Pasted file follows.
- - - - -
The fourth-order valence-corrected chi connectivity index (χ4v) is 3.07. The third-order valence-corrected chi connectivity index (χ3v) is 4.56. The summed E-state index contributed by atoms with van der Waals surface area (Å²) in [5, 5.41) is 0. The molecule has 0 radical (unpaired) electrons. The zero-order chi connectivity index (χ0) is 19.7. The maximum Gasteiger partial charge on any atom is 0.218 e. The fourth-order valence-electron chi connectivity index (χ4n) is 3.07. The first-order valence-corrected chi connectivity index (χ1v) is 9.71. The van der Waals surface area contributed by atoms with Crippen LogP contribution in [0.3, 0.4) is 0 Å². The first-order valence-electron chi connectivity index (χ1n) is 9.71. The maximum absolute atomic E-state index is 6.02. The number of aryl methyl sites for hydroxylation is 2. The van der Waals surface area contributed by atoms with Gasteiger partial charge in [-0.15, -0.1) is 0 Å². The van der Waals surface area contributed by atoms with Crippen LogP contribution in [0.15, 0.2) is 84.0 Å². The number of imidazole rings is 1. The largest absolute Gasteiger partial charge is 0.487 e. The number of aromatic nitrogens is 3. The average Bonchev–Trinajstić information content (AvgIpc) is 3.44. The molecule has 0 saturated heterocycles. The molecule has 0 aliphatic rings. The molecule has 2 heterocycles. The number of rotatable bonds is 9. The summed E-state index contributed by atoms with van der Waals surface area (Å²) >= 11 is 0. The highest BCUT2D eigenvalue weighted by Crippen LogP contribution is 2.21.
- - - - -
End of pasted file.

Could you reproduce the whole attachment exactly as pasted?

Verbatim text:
The fourth-order valence-corrected chi connectivity index (χ4v) is 3.07. The third-order valence-corrected chi connectivity index (χ3v) is 4.56. The summed E-state index contributed by atoms with van der Waals surface area (Å²) in [5, 5.41) is 0. The molecule has 0 radical (unpaired) electrons. The zero-order chi connectivity index (χ0) is 19.7. The maximum Gasteiger partial charge on any atom is 0.218 e. The fourth-order valence-electron chi connectivity index (χ4n) is 3.07. The first-order valence-corrected chi connectivity index (χ1v) is 9.71. The van der Waals surface area contributed by atoms with Crippen LogP contribution in [0.3, 0.4) is 0 Å². The first-order valence-electron chi connectivity index (χ1n) is 9.71. The maximum absolute atomic E-state index is 6.02. The number of aryl methyl sites for hydroxylation is 2. The van der Waals surface area contributed by atoms with Gasteiger partial charge in [-0.15, -0.1) is 0 Å². The van der Waals surface area contributed by atoms with Crippen LogP contribution in [0.15, 0.2) is 84.0 Å². The number of imidazole rings is 1. The largest absolute Gasteiger partial charge is 0.487 e. The number of aromatic nitrogens is 3. The average Bonchev–Trinajstić information content (AvgIpc) is 3.44. The molecule has 0 saturated heterocycles. The molecule has 0 aliphatic rings. The molecule has 2 heterocycles. The number of rotatable bonds is 9. The summed E-state index contributed by atoms with van der Waals surface area (Å²) >= 11 is 0. The highest BCUT2D eigenvalue weighted by Crippen LogP contribution is 2.21.